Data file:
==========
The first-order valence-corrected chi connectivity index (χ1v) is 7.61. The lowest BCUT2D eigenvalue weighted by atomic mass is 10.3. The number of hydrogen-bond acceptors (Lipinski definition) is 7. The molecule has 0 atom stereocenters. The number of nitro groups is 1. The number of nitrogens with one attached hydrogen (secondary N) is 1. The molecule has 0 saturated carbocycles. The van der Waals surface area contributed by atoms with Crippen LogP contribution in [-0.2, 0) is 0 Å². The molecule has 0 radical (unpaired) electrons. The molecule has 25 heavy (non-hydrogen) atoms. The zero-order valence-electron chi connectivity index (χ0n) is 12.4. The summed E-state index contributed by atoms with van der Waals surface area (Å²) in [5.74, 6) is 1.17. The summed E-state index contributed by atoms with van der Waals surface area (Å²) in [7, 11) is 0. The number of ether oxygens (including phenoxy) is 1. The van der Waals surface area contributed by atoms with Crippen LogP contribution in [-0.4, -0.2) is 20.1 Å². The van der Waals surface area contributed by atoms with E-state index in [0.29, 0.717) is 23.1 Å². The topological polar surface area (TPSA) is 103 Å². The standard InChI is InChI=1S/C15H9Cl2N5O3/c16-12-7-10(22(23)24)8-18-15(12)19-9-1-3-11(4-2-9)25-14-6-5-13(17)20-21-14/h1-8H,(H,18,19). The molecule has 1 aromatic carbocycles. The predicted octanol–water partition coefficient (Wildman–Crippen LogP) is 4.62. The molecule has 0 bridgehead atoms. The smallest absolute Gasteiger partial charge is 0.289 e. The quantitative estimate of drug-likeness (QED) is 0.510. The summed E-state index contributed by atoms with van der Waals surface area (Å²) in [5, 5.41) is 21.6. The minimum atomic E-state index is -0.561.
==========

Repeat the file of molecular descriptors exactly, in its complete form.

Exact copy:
The first-order valence-corrected chi connectivity index (χ1v) is 7.61. The lowest BCUT2D eigenvalue weighted by atomic mass is 10.3. The number of hydrogen-bond acceptors (Lipinski definition) is 7. The molecule has 0 atom stereocenters. The number of nitro groups is 1. The number of nitrogens with one attached hydrogen (secondary N) is 1. The molecule has 0 saturated carbocycles. The van der Waals surface area contributed by atoms with Crippen LogP contribution in [-0.2, 0) is 0 Å². The molecule has 0 radical (unpaired) electrons. The molecule has 25 heavy (non-hydrogen) atoms. The zero-order valence-electron chi connectivity index (χ0n) is 12.4. The summed E-state index contributed by atoms with van der Waals surface area (Å²) in [5.74, 6) is 1.17. The summed E-state index contributed by atoms with van der Waals surface area (Å²) in [7, 11) is 0. The number of ether oxygens (including phenoxy) is 1. The van der Waals surface area contributed by atoms with Crippen LogP contribution in [-0.4, -0.2) is 20.1 Å². The van der Waals surface area contributed by atoms with E-state index in [0.29, 0.717) is 23.1 Å². The topological polar surface area (TPSA) is 103 Å². The standard InChI is InChI=1S/C15H9Cl2N5O3/c16-12-7-10(22(23)24)8-18-15(12)19-9-1-3-11(4-2-9)25-14-6-5-13(17)20-21-14/h1-8H,(H,18,19). The molecule has 1 aromatic carbocycles. The predicted octanol–water partition coefficient (Wildman–Crippen LogP) is 4.62. The molecule has 0 bridgehead atoms. The smallest absolute Gasteiger partial charge is 0.289 e. The quantitative estimate of drug-likeness (QED) is 0.510. The summed E-state index contributed by atoms with van der Waals surface area (Å²) in [5, 5.41) is 21.6. The minimum atomic E-state index is -0.561.